Search Engine Land found something quite funny: Google has a hiring post out that it's looking to hire an "SEO expert." Ha, ha, ha. This has been picked up by the media, ironically, as if Google doesn't understand its own algorithm, and need someone to "game the system" to get to the top of Google.
Google (Still) Believes in Technical SEO! Humor, aside, if you read the job posting it tells you some interesting things about Google, or at least about the mindset about the person who brainstormed the job offer.
First and foremost, the job offer is all about "technical SEO." Despite what Google has been telling the world (for years now), that you "just need to write good content" and "w…
Today's New York Times has a very provocative article about a study conducted by Tim Wu of Columbia University on local search results. Essentially, Wu presented people with local search results in two ways -
With the Google+ "snack pack" of local search resultsWithout these results, showing the older "traditional" search results, excluding the "snack pack" of local. According to Wu and the study (financed by Google competitor Yelp), consumers strongly preferred the second set of results. Essentially the study argues that Google is systematically giving preferences to Google+ local results OVER the "better" Google organic results.
Yelp also financed an infomercial website called Focus on the User and a YouTube video explaining it. All of this argues that Google is using its monopoly search power to give preference to its own local system, Google+ Local (now renamed Google My Business) over Yelp's competitive local system.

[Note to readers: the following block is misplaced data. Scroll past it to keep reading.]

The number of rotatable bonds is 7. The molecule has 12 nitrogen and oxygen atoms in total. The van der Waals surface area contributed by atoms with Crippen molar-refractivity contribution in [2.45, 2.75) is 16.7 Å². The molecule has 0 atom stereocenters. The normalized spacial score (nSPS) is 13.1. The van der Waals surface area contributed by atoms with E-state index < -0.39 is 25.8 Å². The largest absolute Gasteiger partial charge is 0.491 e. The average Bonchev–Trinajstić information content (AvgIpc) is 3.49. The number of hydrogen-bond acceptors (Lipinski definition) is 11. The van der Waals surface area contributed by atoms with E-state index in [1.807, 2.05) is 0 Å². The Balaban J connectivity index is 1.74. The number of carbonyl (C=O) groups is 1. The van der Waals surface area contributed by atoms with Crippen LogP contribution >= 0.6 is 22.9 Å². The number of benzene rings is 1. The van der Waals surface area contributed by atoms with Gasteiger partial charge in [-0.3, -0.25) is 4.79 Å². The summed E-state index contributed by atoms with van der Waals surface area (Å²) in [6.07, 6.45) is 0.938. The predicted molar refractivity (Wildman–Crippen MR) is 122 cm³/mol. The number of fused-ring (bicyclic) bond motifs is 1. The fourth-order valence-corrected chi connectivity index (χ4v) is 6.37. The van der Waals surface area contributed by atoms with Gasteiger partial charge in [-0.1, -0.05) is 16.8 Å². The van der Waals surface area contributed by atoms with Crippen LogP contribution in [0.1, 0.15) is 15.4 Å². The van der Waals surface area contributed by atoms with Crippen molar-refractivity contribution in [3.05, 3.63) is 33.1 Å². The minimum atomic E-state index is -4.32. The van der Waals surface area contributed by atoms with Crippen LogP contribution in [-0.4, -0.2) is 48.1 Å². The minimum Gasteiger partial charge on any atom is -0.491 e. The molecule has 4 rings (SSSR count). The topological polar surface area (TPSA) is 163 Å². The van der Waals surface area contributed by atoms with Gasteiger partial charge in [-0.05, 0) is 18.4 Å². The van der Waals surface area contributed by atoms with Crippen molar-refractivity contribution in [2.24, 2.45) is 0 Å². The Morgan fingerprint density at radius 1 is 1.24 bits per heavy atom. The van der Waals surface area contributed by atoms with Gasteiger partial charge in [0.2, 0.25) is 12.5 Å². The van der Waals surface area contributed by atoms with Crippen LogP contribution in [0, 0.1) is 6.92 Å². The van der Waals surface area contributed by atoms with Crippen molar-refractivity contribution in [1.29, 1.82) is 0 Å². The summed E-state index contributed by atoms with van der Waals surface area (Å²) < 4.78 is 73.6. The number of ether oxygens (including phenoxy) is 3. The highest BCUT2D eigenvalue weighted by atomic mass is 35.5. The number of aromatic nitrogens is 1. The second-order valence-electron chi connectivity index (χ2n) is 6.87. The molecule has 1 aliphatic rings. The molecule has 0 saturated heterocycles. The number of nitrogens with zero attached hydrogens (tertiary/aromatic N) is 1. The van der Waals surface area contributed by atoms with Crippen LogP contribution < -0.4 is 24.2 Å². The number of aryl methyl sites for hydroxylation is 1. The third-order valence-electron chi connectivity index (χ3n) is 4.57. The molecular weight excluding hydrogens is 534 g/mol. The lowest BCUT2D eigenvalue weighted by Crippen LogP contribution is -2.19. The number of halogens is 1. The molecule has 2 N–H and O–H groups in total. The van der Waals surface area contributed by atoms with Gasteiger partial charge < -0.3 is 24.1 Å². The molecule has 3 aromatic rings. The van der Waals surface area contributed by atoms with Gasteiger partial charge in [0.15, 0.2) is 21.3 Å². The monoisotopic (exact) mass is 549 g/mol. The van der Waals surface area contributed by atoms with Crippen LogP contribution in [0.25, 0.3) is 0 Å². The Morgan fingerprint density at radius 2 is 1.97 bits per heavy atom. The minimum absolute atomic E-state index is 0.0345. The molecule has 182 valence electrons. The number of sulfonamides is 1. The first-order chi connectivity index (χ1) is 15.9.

It's late Friday afternoon, and I'm checking in on my Feedly. Feedly is one of my favorite news aggregators, and I came across 'Through the Google Lense,' which is an official column by Google on trends in search queries.
Through the Google Lense is pretty sad when you drill into it. Why? Because the tool its actually based on - Google Trends - is in and of itself a sad little tool. Google Trends gives you only the most basic access to search query trends on Google: you can compare two words to each other, but you can't really drill into words (phrases, synonyms, related words, etc.) and you can't really do much with the data, quantity or value of search terms.
You can't really customize Google Trends to any significant degree. So it's a more a temptation than a tool.
Why is that? The reason, I submit to you - dear reader - is that Google is a monopoly, and like all monopolies, Google stifles innovation.
If It Walks Like a Duck, It Stifles InnovationFor al…
Andy Warhol (who happens to be my favorite artist) called his workshop in New York City, the factory. The concept being that he didn't "make art." He orchestrated the production of "stuff," which may or may not have been art. Warhol played with the continuum of where mass production ends and where art begins or vice-versa. Mad Men would have been proud of him, as he was both thoroughly commercial and thoroughly brilliant.
The SEO / Social Media Marketing / AdWords Factory
How does the "factory" pertain to SEO / Social Media Marketing / AdWords? Well, many people think of this marketing task like ART: create the PERFECT website (one time), create the PERFECT Facebook Page (one time). It's a "work of art" and once done, it's done. Not to mention it takes a long, long time to produce.
That's not how to think about it!
You want to think about it like Andy Warhol: your SEO / Social Media / Adwords is a factory:
I love AdWords! I hate AdWords! It's all about the details. Meaning